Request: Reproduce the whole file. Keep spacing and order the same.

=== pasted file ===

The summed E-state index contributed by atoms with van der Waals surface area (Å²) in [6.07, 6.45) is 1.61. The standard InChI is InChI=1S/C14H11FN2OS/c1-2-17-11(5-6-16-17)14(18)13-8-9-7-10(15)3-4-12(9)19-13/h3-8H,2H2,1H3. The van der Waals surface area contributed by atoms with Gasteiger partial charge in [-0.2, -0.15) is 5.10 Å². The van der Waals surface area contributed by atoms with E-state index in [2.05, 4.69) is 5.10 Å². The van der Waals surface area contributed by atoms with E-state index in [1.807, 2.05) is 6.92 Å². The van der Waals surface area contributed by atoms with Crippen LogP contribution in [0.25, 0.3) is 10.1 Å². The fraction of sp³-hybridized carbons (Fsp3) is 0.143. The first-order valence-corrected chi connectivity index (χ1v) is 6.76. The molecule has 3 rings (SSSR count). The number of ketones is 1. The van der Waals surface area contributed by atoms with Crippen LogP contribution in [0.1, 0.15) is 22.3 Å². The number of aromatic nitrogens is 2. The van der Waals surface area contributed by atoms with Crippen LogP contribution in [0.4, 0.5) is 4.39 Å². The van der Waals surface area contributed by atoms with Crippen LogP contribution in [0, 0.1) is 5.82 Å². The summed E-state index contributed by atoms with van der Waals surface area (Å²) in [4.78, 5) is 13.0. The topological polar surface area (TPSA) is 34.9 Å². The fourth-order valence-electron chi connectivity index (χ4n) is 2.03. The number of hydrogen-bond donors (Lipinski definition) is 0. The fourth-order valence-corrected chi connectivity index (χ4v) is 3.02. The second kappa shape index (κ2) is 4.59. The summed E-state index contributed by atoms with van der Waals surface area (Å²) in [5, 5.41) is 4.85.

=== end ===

The summed E-state index contributed by atoms with van der Waals surface area (Å²) in [6.07, 6.45) is 1.61. The standard InChI is InChI=1S/C14H11FN2OS/c1-2-17-11(5-6-16-17)14(18)13-8-9-7-10(15)3-4-12(9)19-13/h3-8H,2H2,1H3. The van der Waals surface area contributed by atoms with Gasteiger partial charge in [-0.2, -0.15) is 5.10 Å². The van der Waals surface area contributed by atoms with E-state index in [2.05, 4.69) is 5.10 Å². The van der Waals surface area contributed by atoms with E-state index in [1.807, 2.05) is 6.92 Å². The van der Waals surface area contributed by atoms with Crippen LogP contribution in [0.25, 0.3) is 10.1 Å². The fraction of sp³-hybridized carbons (Fsp3) is 0.143. The first-order valence-corrected chi connectivity index (χ1v) is 6.76. The molecule has 3 rings (SSSR count). The number of ketones is 1. The van der Waals surface area contributed by atoms with Crippen LogP contribution in [0.1, 0.15) is 22.3 Å². The number of aromatic nitrogens is 2. The van der Waals surface area contributed by atoms with Crippen LogP contribution in [0.4, 0.5) is 4.39 Å². The van der Waals surface area contributed by atoms with Crippen LogP contribution in [0, 0.1) is 5.82 Å². The summed E-state index contributed by atoms with van der Waals surface area (Å²) in [4.78, 5) is 13.0. The topological polar surface area (TPSA) is 34.9 Å². The fourth-order valence-electron chi connectivity index (χ4n) is 2.03. The number of hydrogen-bond donors (Lipinski definition) is 0. The fourth-order valence-corrected chi connectivity index (χ4v) is 3.02. The second kappa shape index (κ2) is 4.59. The summed E-state index contributed by atoms with van der Waals surface area (Å²) in [5, 5.41) is 4.85.